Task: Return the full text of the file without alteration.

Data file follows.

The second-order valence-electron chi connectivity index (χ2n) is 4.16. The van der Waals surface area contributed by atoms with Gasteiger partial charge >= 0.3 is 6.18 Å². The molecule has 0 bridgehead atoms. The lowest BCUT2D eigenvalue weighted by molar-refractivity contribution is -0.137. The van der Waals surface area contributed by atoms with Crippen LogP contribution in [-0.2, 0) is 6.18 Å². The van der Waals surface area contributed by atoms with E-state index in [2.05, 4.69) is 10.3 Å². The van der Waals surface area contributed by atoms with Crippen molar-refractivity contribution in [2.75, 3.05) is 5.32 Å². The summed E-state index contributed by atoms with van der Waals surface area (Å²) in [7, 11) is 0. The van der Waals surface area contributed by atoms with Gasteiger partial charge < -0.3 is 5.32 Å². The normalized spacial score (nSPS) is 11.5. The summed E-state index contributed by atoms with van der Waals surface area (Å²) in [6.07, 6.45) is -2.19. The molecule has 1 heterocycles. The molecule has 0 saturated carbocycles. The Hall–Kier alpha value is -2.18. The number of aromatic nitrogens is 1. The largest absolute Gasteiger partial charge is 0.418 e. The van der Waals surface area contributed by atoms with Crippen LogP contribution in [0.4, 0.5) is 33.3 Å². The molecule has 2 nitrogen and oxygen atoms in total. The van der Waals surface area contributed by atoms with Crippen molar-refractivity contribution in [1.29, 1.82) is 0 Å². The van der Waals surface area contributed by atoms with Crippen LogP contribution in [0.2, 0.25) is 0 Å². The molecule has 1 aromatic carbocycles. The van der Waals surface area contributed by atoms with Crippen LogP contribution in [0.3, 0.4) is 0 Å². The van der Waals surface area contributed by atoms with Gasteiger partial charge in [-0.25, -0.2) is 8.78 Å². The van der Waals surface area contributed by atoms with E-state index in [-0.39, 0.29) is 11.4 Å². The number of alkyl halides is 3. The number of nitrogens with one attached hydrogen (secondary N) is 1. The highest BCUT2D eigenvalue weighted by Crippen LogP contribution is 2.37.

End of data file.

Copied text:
The second-order valence-electron chi connectivity index (χ2n) is 4.16. The van der Waals surface area contributed by atoms with Gasteiger partial charge >= 0.3 is 6.18 Å². The molecule has 0 bridgehead atoms. The lowest BCUT2D eigenvalue weighted by molar-refractivity contribution is -0.137. The van der Waals surface area contributed by atoms with Crippen LogP contribution in [-0.2, 0) is 6.18 Å². The van der Waals surface area contributed by atoms with E-state index in [2.05, 4.69) is 10.3 Å². The van der Waals surface area contributed by atoms with Crippen molar-refractivity contribution in [2.75, 3.05) is 5.32 Å². The summed E-state index contributed by atoms with van der Waals surface area (Å²) in [7, 11) is 0. The van der Waals surface area contributed by atoms with Gasteiger partial charge < -0.3 is 5.32 Å². The normalized spacial score (nSPS) is 11.5. The summed E-state index contributed by atoms with van der Waals surface area (Å²) in [6.07, 6.45) is -2.19. The molecule has 1 heterocycles. The molecule has 0 saturated carbocycles. The Hall–Kier alpha value is -2.18. The number of aromatic nitrogens is 1. The largest absolute Gasteiger partial charge is 0.418 e. The van der Waals surface area contributed by atoms with Crippen LogP contribution in [0.4, 0.5) is 33.3 Å². The molecule has 2 nitrogen and oxygen atoms in total. The van der Waals surface area contributed by atoms with Crippen molar-refractivity contribution in [1.29, 1.82) is 0 Å². The van der Waals surface area contributed by atoms with Crippen LogP contribution in [0.2, 0.25) is 0 Å². The molecule has 1 aromatic carbocycles. The van der Waals surface area contributed by atoms with Crippen LogP contribution in [0.3, 0.4) is 0 Å². The van der Waals surface area contributed by atoms with Gasteiger partial charge in [-0.25, -0.2) is 8.78 Å². The van der Waals surface area contributed by atoms with E-state index in [-0.39, 0.29) is 11.4 Å². The number of alkyl halides is 3. The number of nitrogens with one attached hydrogen (secondary N) is 1. The highest BCUT2D eigenvalue weighted by Crippen LogP contribution is 2.37.